Open Access. Powered by Scholars. Published by Universities.®

Jurisprudence Commons

Open Access. Powered by Scholars. Published by Universities.®

University at Buffalo School of Law

Discipline
Keyword
Publication Year
Publication
Publication Type

Articles 1 - 30 of 66

Full-Text Articles in Jurisprudence

Democratizing Interpretation, Anya Bernstein Nov 2018

Democratizing Interpretation, Anya Bernstein

Journal Articles

Judges interpreting statutes sometimes seem eager to outsource the work. They quote ordinary speakers to define a statutory term, point to how an audience understands it, or pin it down with interpretive canons. But sometimes conduct that appears to diminish someone’s power instead sneakily enhances it. So it is, I argue, with these forms of interpretive outsourcing. Each seems to constrain judges’ authority by handing the reins to someone else, giving interpretation a democratized veneer. But in fact each funnels power right back to the judge.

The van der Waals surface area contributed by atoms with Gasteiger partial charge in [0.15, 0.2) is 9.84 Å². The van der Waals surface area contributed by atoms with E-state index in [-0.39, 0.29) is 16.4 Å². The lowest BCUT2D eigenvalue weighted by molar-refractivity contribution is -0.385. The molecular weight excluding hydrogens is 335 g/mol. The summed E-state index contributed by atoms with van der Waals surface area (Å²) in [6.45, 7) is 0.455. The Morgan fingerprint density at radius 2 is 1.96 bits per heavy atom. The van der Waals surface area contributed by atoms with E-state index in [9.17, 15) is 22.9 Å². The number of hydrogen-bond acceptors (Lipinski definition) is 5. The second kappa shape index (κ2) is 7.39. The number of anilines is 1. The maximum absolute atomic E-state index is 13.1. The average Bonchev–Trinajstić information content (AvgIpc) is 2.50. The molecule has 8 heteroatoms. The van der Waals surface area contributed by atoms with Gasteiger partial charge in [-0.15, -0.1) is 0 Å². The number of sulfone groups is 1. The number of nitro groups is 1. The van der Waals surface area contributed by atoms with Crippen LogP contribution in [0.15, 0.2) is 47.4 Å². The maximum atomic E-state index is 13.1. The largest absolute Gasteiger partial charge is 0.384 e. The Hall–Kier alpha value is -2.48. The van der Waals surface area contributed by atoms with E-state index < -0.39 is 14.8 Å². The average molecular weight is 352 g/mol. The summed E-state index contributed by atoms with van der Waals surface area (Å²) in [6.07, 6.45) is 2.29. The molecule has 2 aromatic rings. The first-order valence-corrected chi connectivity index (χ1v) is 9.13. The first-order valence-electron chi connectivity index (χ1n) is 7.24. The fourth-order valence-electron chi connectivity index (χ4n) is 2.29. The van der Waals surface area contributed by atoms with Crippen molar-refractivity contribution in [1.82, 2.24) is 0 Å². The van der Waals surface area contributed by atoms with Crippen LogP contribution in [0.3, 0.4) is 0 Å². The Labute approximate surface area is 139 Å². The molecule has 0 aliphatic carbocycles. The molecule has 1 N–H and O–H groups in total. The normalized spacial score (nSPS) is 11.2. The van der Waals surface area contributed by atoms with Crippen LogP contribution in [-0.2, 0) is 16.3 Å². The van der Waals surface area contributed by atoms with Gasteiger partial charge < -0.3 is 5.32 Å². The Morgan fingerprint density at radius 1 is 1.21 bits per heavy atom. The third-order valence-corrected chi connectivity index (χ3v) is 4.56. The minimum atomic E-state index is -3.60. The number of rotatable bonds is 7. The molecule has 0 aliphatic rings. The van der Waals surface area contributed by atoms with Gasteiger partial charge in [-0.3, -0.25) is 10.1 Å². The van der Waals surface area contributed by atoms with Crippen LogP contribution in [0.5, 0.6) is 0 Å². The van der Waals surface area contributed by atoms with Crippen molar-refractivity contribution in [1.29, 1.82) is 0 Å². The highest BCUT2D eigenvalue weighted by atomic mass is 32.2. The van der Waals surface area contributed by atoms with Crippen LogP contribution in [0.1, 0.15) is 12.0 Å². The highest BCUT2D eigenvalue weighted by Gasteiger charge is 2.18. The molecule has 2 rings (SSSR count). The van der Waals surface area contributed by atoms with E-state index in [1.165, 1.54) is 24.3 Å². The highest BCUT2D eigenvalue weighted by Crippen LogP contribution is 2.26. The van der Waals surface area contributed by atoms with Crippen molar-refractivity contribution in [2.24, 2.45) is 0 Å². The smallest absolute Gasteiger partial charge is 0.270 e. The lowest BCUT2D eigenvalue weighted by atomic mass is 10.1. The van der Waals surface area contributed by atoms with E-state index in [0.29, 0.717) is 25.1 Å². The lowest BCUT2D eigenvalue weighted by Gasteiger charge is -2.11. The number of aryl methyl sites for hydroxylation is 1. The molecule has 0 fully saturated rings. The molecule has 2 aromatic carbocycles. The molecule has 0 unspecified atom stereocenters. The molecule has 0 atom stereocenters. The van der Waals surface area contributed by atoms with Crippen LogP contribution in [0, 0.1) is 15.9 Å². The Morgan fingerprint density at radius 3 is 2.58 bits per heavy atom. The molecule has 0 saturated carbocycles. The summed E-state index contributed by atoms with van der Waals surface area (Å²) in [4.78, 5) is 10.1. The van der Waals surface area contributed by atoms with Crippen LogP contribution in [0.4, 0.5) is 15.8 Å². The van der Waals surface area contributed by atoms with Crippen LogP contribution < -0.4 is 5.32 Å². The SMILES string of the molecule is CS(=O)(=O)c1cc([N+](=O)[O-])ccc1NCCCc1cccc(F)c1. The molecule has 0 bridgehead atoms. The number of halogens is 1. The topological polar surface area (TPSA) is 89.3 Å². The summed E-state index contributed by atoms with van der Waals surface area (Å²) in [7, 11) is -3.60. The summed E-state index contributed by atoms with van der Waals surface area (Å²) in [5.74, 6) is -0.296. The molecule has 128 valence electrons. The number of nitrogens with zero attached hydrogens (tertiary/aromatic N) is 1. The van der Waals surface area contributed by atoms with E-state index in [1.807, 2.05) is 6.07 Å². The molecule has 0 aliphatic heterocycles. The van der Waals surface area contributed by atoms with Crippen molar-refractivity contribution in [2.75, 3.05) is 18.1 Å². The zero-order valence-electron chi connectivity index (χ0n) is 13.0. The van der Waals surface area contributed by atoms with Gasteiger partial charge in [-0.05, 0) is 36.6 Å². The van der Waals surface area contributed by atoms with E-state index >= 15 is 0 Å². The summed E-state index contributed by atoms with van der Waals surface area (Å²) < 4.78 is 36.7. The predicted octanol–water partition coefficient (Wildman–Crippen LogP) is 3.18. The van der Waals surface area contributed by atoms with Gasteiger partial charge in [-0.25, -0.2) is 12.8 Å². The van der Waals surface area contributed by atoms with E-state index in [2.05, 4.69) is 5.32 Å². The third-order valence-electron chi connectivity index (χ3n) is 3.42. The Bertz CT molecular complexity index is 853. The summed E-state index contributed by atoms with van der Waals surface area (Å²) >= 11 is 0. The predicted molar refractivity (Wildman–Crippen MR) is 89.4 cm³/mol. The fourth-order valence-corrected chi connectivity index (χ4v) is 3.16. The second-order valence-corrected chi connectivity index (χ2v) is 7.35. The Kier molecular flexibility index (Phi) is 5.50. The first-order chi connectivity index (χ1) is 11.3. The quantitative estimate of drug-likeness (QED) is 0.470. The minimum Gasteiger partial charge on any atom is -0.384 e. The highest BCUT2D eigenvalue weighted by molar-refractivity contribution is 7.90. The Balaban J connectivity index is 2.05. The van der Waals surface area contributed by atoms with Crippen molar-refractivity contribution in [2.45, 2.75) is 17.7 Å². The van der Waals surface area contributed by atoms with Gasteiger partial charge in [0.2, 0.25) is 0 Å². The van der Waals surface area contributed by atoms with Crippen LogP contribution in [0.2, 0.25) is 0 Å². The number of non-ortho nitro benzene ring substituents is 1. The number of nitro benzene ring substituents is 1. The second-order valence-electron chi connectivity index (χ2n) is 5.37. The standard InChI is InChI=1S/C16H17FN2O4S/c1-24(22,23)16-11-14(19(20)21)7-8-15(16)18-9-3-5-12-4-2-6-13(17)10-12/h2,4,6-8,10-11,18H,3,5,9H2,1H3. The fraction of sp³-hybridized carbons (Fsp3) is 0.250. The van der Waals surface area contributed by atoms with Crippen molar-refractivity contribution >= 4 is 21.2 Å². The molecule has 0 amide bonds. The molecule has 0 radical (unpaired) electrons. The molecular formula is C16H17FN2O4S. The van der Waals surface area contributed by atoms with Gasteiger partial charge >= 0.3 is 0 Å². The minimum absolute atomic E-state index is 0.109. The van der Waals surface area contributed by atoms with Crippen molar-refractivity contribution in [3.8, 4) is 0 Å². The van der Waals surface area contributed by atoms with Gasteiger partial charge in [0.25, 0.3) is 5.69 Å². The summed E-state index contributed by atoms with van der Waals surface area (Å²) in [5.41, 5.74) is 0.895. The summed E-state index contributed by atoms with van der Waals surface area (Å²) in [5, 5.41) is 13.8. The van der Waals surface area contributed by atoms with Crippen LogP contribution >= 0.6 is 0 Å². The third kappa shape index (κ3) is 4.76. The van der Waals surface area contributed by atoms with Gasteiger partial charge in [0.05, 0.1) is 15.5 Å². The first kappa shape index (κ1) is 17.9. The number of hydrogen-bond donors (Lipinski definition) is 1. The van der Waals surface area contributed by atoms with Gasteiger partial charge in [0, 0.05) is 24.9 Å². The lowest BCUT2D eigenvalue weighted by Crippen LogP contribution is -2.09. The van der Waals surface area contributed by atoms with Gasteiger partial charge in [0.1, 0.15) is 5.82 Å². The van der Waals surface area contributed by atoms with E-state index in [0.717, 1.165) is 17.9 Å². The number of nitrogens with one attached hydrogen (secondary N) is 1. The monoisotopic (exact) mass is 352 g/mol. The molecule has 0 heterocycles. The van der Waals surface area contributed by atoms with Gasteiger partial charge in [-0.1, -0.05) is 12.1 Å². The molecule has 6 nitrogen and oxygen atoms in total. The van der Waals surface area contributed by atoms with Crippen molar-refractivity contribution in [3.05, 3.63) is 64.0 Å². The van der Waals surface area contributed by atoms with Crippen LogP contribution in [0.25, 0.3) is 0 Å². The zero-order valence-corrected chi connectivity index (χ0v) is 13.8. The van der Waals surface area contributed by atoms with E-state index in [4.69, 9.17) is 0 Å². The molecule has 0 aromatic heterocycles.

The outsourcing approaches I describe show a disconnect between the questions judges pose ...


Interpreting The Constitution’S Elegant Specificities, Steven Semeraro May 2017

Interpreting The Constitution’S Elegant Specificities, Steven Semeraro

Buffalo Law Review

No abstract provided.


Semantic Vagueness And Extrajudicial Constitutional Decisionmaking, Anthony O'Rourke May 2017

Semantic Vagueness And Extrajudicial Constitutional Decisionmaking, Anthony O'Rourke

Journal Articles

No abstract provided.


Mr. Peabody's Improbable Legal Intellectual History, Mark Fenster Jan 2016